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battle inco bonnie -- in kobane . they believe it will help lyrically. >> how well they help with the only kurdish nationals? >> this is all very complicated. one of the main interest here is in fact suppressing kurdish nationalism within turkey that does not preclude an alliance with iraq you kurds who are helping them or at least had been helping them any peace process. >> the turkish prime minister said his idea of a no-fly zone is gaining traction. >> it's not entirely true. basically what he's talking about are some positive signals from the u.s. state department in particular from secretary john kerry. the pentagon and the white house has said it's not really an option for the united states. >> do you think it will make a difference now? in otherid not do well
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areas. the hope is the combination of pkk,urdish peshmerga, the all of these kurdish groups can make a difference. >> how key is turkey strategically in the region and all of this? >> they aren't extraordinarily important power in the region. their power has deteriorated markedly primarily because of its position with regards to egypt and the coup. they are not distinguishing themselves in the current fight with regard to iraq and syria because they've been so reluctant to take the kind of america and its arab allies believe are necessary to defeat the islamist state. >> stephen cole, thank you so much for joining us. upight, the u.s. is stepping security of buildings in washington. in a statement, the secretary of homeland security said given world events, prudence tates
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heightened vigilance. in other news now from around the world, thousands of people in hong kong have turned up for a rally outside of the government headquarters to mark one month of protests. they have observed 87 seconds of silence for the time they fired tear gas on protesters. they are calling for full democratic elections in hong kong. people living on hawaii's big island are preparing to evacuate as the lava creeps closer. it is moving at about nine meters per hour and has already reached the first home. that hass this volcano been erupting continuously since 1983. the second dallas nurse who became infected with ebola while treating an iberian patient who later died was released from a hospital in atlanta. hours later, president obama praised health care workers saying those who go to africa should be applauded and thanks because only a response there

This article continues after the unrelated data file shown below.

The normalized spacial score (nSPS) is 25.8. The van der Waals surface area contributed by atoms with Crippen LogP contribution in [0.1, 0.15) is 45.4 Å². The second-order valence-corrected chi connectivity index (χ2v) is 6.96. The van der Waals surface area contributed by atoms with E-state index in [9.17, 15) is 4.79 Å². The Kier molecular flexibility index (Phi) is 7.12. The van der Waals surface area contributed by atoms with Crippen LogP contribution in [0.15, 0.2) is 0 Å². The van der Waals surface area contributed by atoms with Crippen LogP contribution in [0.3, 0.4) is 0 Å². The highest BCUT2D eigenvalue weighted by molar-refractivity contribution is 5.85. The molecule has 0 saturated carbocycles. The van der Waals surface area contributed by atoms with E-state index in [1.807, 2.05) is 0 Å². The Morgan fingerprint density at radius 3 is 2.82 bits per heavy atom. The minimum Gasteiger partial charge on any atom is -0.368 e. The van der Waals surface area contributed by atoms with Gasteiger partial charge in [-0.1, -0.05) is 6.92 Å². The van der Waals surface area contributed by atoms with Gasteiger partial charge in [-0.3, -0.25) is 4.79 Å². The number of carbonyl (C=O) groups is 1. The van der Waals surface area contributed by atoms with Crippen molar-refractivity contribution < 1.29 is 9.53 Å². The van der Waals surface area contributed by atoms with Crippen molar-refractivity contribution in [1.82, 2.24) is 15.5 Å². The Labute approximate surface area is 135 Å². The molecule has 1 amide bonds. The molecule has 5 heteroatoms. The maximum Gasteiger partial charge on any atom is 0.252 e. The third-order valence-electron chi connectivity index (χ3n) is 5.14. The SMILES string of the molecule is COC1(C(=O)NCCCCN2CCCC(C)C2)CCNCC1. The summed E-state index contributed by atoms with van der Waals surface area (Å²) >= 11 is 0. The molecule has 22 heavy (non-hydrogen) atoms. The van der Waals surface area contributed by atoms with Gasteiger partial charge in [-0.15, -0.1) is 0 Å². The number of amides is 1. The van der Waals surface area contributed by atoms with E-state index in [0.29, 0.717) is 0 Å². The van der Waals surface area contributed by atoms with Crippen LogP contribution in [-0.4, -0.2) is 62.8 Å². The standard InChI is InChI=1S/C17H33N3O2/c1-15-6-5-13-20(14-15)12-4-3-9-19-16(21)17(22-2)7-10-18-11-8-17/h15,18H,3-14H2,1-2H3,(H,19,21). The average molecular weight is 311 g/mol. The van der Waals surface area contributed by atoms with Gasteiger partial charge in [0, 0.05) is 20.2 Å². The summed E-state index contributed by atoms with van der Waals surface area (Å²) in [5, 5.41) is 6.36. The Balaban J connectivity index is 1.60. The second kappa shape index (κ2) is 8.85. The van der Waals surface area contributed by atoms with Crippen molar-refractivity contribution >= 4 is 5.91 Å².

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will stop the virus at its source. among the countries hardest hit is liberia. last week, we brought you the story of a woman taken from her home suffering from symptoms of the disease but they have been trying to discover her fate. this is how it ends. how a daughter bid farewell to her mother and even after death, ebola robs it to the dems of their dignity. followed her and her ambulance crew as they went in to remove a suspected ebola patient from her home. every day, she comes face-to-face with this terrible reality of ebola. the patient is lying on a mattress. it is stained with her sweat and other bodily fluids. it is soaked with the virus.'s name is
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her boyfriend ran off when her symptoms became acute. she is 38 years old. she's fighting for her life. we spoke to one of her housemates. us she is a food seller at the local market. she has no children, no family in monrovia at all. is put in the ambulance and driven away. amid the chaos of the outbreak, health facilities have become overloaded and people are becoming difficult to trace. two days later, we go off in search of annie. we visit one of the main ebola treatment centers run by the world health organization. we are looking for a patient -- was brought into they tell me they cannot say anything citing patient
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confidentiality. are havingmily trouble finding their relatives once they are admitted. this neighborhood has been hard hit i the outbreak. -- hit by the outbreak. his sons developed ebola-like symptoms stake prehospital and vanished. i searched everywhere, she says. i checked the lists of all of the clinic and they were not there. thea has already claimed lives of her husband and three other children. desperately against the yards, she clings to the hope that her two sons may have survived. if they tell me my children are dead, she says, i will accept that. i just need to know.